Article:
I paid for this article in tears.
In the most difficult season of our lives, I was in a brutal and broken place feeling as if I’d been shot in the soul.
One Sunday morning, we gathered in the living room to have church as a family. With a quivering voice and bowed head, I invited the Holy Spirit to give me words to love and lead my family.
Hebrews says that just one root of bitterness in one human heart is enough to take down a whole orchard, and I wanted to make sure that with the shovel of forgiveness we dug that root up from our little family orchard. I am happy to report that what I shared helped my family, and I am praying that it will help you, too.
Forgiving Glorifies God
Forgiveness is essential to the Christian faith. Unless we are forgiven by God through Jesus Christ, we have no joyful relationship with God in this life or the eternal life to come. Unless we are forgiven by others and forgive those with whom we journey in this life, we have no joyful relationships with others.
When we see Jesus forgiving people, He is reflecting the forgiving Father heart of God. God is glorified because His forgiving heart is reflected in Jesus Christ for others to see. We do the same when we pick up our cross to follow Him and forgive others.
Forgiving Blesses You
God is so good and gracious that when we forgive we not only glorify Him, but we also bless ourselves. The Bible repeatedly tells us not to be self-consumed to the point that we ignore God’s will and the welfare of others; however, it does tell us to be self-concerned.
For this reason, Jesus says in Matthew 22:39, “Love your neighbor as yourself.” Paul tells us in Philippians 2:4, “Don’t look out only for your own interests, but take an interest in others, too” (NLT).
God wants us to take care of both ourselves and others.
Unforgiveness is the path to unwellness. God wants you healthy and moving forward, not sick and sliding backward.
Forgiving Blesses Others
If you are unforgiving, you may not like that word much. Instead, you may use words such as bitter, hurt, broken, wounded, damaged or disappointed in a way that presents you as a victim.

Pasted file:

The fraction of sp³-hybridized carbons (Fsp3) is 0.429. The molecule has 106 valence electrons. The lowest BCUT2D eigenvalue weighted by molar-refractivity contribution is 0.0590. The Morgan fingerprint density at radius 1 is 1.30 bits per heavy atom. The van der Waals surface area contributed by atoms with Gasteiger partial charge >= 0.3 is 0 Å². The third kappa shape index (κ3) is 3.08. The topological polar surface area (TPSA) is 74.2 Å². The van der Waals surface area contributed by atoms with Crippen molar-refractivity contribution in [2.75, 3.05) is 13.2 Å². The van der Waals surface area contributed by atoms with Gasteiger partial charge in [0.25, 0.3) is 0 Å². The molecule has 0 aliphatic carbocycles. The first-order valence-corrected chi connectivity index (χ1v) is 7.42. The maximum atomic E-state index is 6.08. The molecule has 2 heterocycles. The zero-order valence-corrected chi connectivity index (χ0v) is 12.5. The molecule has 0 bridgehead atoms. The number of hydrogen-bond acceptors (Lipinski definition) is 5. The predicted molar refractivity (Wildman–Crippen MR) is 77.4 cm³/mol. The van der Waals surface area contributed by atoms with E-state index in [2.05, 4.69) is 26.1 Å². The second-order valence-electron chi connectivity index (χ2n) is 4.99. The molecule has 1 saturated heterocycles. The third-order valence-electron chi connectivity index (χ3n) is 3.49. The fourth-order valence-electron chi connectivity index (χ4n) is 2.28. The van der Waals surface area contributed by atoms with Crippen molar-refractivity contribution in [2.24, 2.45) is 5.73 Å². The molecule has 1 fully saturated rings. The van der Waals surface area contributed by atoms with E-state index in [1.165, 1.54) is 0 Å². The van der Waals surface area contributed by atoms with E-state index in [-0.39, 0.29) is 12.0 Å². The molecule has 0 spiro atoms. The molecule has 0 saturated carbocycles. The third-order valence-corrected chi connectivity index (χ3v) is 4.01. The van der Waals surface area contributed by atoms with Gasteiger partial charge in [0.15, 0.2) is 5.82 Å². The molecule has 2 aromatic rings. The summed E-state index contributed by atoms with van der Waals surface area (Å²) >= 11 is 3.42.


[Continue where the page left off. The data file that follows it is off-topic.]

I want to be tender in approaching a painful place in your soul but also ask you to consider if you have become selfish because of your suffering. Sometimes when you are hurting you become so aware of your own problems and pain that you neglect the trials and troubles of others.
God hands each of us a shovel of forgiveness to dig up the root of bitterness. You need to accept God’s forgiveness of your sin and then forgive those who have sinned against you. Otherwise the bitter root will choke out all the healthy relationships in your life.
Forgiving Defeats the Demonic
Satan and demons are never forgiven for anything, and they in turn never forgive anyone else for anything. Forgiveness is divine. Unforgiveness is demonic. To refuse to forgive is to open oneself to the realm of demonic activity. One bitter believer empowered by the demonic realm can unleash hell in the church.
The Holy Spirit revealed this to me during a Bible study I conducted. This insight helped me, and I pray it helps you, too.
Forgiving is Grace to Your Offender
It is often easier to receive God’s gracious forgiveness than it is to give grace and forgive others. Jesus asks us to love our enemies as He loved us when we were His enemies.
Forgiven people are supposed to be forgiving people. Grace is a gift for you to enjoy, but also for you to share. God gave you grace even though you were His enemy, and He asks you to give His grace to your enemies.
Forgiving is a Witness to Others
It is particularly damaging to the cause of the gospel of Jesus Christ when bitter Christians fight in front of non-Christians because everyone loses and only Satan wins.
One of the most inspiring forgiveness stories involved a man named Stephen. Bitter, jealous, demonic religious leaders came to murder him. In Acts 7:59–60, Stephen “called out, ‘Lord Jesus, receive my spirit.’ And falling to his knees he cried out with a loud voice, ‘Lord, do not hold this sin against them.’” We then read in Acts 8:1, “And Saul approved of his execution.”
This Saul would later ask Jesus to forgive his sin and go on to be a preacher of the forgiveness of sins through Jesus Christ — the apostle Paul! He watched Stephen die and heard Stephen pray, and God answered that prayer and forgave that sin.
Forgiving Opens You to the Holy Spirit
Apart from Jesus Christ, the most remarkable act of forgiveness in all of Scripture might be the story of Joseph. His brothers sold him into slavery, but he forgave them.
How did he do that? The same way that Jesus did and you can. By the power of the Holy Spirit.
This article is adapted from Mark Driscoll’s book, “Spirit-Filled Jesus: Live by His Power,” coming October 16 from Charisma House.